I cannot, however, agree in regarding this case as an authoritative decision on the point in question. It was a decision by a learned Single Judge, Jai Lal, J., and the appeal arose out of a suit for dissolution of partnership and rendition of accounts which the plaintiff had valued at Rs. 100/- and in which the dispute between the parties had been referred to arbitration and an award was given whereby the plaintiff was to receive as his share of the partnership property some property valued in all at Rs. 39,000/-. The only question involved in the appeal was whether the plaintiff should be made to pay the difference in court-fee between the fee of Rs. 100/- and the fee on the amount of property given to him by the award, and it was merely observed incidentally in the course Of the judgment that it was conceded that under the provisions of the Suite Valuation Act, the value for the purposes of Jurisdiction in a suit for dissolution of partnership and its accounts must be the same as the value for the purposes of court-fee.

In other words it seems to have been assumed by all concerned that suits of this kind were governed by Section 8 of the Suits Valuation Act, whereas, at any rate since the rules came into force in the end of 1942, the position adopted finally by the Lahore High Court was that such suits were governed by Section 9 and the rule framed to deal with them appears clearly to indicate that there can be one valuation for court-fee made by the plaintiff and that there may be another value for Jurisdiction fixed during the course of the trial by the Court. Once the valuation for jurisdiction has been fixed by the Court it would seem that under no circumstances can it be changed.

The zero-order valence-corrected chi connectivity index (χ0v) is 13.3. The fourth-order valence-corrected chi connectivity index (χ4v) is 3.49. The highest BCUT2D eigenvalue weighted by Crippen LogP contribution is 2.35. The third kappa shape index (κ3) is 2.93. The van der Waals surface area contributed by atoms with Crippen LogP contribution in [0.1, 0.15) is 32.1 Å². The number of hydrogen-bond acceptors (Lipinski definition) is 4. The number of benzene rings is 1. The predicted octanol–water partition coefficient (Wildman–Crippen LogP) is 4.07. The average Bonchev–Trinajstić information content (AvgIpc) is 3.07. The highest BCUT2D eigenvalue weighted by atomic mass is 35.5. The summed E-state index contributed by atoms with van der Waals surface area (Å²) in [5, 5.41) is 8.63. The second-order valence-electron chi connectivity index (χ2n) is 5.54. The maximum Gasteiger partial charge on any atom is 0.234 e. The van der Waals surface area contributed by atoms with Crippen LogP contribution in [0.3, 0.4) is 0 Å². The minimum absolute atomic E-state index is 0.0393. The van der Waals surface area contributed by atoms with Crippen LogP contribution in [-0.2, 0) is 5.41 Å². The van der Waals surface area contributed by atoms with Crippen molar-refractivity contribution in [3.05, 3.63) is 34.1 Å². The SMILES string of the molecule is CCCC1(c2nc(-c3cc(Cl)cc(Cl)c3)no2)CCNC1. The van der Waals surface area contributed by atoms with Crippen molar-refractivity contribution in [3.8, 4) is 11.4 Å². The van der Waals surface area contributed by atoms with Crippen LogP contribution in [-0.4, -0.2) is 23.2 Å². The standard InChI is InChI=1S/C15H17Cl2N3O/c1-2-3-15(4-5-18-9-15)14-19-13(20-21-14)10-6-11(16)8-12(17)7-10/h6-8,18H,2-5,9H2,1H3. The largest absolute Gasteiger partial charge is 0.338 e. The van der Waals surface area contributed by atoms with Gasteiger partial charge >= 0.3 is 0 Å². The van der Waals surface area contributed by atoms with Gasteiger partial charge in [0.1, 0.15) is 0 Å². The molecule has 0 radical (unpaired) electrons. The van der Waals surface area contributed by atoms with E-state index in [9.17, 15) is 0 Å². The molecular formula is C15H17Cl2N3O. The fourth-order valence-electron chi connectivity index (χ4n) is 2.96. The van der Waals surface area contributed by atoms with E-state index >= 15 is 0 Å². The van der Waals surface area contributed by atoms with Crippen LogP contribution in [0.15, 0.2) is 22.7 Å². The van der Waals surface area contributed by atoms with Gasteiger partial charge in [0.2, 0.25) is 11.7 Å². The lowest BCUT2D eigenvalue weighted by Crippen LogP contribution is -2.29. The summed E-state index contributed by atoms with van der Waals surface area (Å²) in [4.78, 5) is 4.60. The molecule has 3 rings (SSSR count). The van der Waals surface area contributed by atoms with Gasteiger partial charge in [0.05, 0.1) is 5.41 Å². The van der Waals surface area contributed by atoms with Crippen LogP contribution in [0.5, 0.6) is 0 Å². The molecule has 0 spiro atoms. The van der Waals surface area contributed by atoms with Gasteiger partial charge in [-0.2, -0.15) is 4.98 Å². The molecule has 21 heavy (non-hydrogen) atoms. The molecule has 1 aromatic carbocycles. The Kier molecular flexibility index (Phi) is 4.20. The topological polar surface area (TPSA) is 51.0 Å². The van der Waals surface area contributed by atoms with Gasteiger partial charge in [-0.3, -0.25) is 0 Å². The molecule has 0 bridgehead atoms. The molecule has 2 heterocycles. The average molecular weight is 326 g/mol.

Section 11 of the Suits Valuation Act has been made the subject of a local amendment in the Punjab by Act XIII (13) of 1942 which came into force on the 22nd of November 1942, and was probably drafted in conjunction with the rules issued about the same period. Section 11 deals with the procedure where objection is taken on appeal or revision that a suit or appeal was not properly valued for jurisdictional purposes and the Punjab Act XIII (13) of 1942 added the following proviso to Sub-section (1):

'Provided that in a suit for accounts the value for purposes of jurisdiction as determined by the Court at any stage of the trial shall be final and conclusive and shall not be liable to be contested in appeal or revision,'

5. Such being the case, it is clear that the decision of the learned senior Subordinate Judge returning the memorandum of appeal for presentation to the proper Court on account of lack of jurisdiction was correct, and therefore the revision petition fails. The only other question is whether we should condone me delay in flung the appeal in this Court and extend limitation, the appeal as I have already said having filed here nearly a year after the order of the trialCourt rejecting the plaint) under Order 7, Rule 11 was passed. The appeal was promptly filed in the Court of the Senior Subordinate Judge, where it remained pending for several months, and it was filed in the Court with reasonable promptitude after the order of the learned Senior Subordinate Judge was passed. The appeal was undoubtedly justified on the question of court-fee and the only question appears to be whether the appeal was filed in the Court of the Senior Subordinate Judge through a 'bona fide' mistake of law.

On this point the case of the appellant would not) appear to be very strong in view of the statutory provisions of the proviso added to Section 11 of the Suits Valuation Act by the Punjab Act of 1942 to which I have referred, but it dpes not appear that this Act had come to the notice of even the leading members of the Bar who argued the case before us, and I myself have discovered it in the course of research since the arguments in the appeal and revision concluded. In fact this amendment of Section 11 ig not printed at all in Mr. B. V. Biswanatha lyer's Edition of the Law of Court-fee in India although it was published in 1949 and the only book in which it appears to be mentioned is Chitaley's Commentary on the Court-fees and Suits Valuation Act also published in 1949. In the circumstances I consider that we should condone the delay and accept the appeal and set aside the order of the trial Court rejecting the plaint under Order 7, Rule 11, Civil Procedure Code. The revision should be dismissed and the parties left to bear their own costs in both the appeal and the revision. The parties are directed to appear in the trial Court on the 21st of January 1952.

Khosla, J.

6. I agree.